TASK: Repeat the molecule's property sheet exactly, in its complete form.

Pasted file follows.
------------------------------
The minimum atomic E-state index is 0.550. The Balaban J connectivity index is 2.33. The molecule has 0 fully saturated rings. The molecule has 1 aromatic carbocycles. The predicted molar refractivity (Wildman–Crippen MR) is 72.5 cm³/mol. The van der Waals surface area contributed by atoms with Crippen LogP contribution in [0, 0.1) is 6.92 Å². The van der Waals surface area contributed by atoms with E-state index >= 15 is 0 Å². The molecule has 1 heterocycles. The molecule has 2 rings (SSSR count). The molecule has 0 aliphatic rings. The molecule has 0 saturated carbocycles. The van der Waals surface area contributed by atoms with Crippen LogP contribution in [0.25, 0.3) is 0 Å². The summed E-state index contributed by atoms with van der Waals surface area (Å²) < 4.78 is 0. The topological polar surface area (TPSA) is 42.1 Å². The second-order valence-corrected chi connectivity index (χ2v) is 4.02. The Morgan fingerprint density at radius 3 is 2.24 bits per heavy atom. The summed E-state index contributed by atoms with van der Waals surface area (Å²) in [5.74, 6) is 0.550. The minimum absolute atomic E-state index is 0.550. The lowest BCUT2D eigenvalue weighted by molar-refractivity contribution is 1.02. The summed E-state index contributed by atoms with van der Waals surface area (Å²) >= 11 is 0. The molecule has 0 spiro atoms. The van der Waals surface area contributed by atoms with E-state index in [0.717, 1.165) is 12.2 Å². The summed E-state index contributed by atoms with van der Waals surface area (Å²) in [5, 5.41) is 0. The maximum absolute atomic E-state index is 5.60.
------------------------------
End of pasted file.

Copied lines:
The minimum atomic E-state index is 0.550. The Balaban J connectivity index is 2.33. The molecule has 0 fully saturated rings. The molecule has 1 aromatic carbocycles. The predicted molar refractivity (Wildman–Crippen MR) is 72.5 cm³/mol. The van der Waals surface area contributed by atoms with Crippen LogP contribution in [0, 0.1) is 6.92 Å². The van der Waals surface area contributed by atoms with E-state index >= 15 is 0 Å². The molecule has 1 heterocycles. The molecule has 2 rings (SSSR count). The molecule has 0 aliphatic rings. The molecule has 0 saturated carbocycles. The van der Waals surface area contributed by atoms with Crippen LogP contribution in [0.25, 0.3) is 0 Å². The summed E-state index contributed by atoms with van der Waals surface area (Å²) < 4.78 is 0. The topological polar surface area (TPSA) is 42.1 Å². The second-order valence-corrected chi connectivity index (χ2v) is 4.02. The Morgan fingerprint density at radius 3 is 2.24 bits per heavy atom. The summed E-state index contributed by atoms with van der Waals surface area (Å²) in [5.74, 6) is 0.550. The minimum absolute atomic E-state index is 0.550. The lowest BCUT2D eigenvalue weighted by molar-refractivity contribution is 1.02. The summed E-state index contributed by atoms with van der Waals surface area (Å²) >= 11 is 0. The molecule has 0 spiro atoms. The van der Waals surface area contributed by atoms with E-state index in [0.717, 1.165) is 12.2 Å². The summed E-state index contributed by atoms with van der Waals surface area (Å²) in [5, 5.41) is 0. The maximum absolute atomic E-state index is 5.60.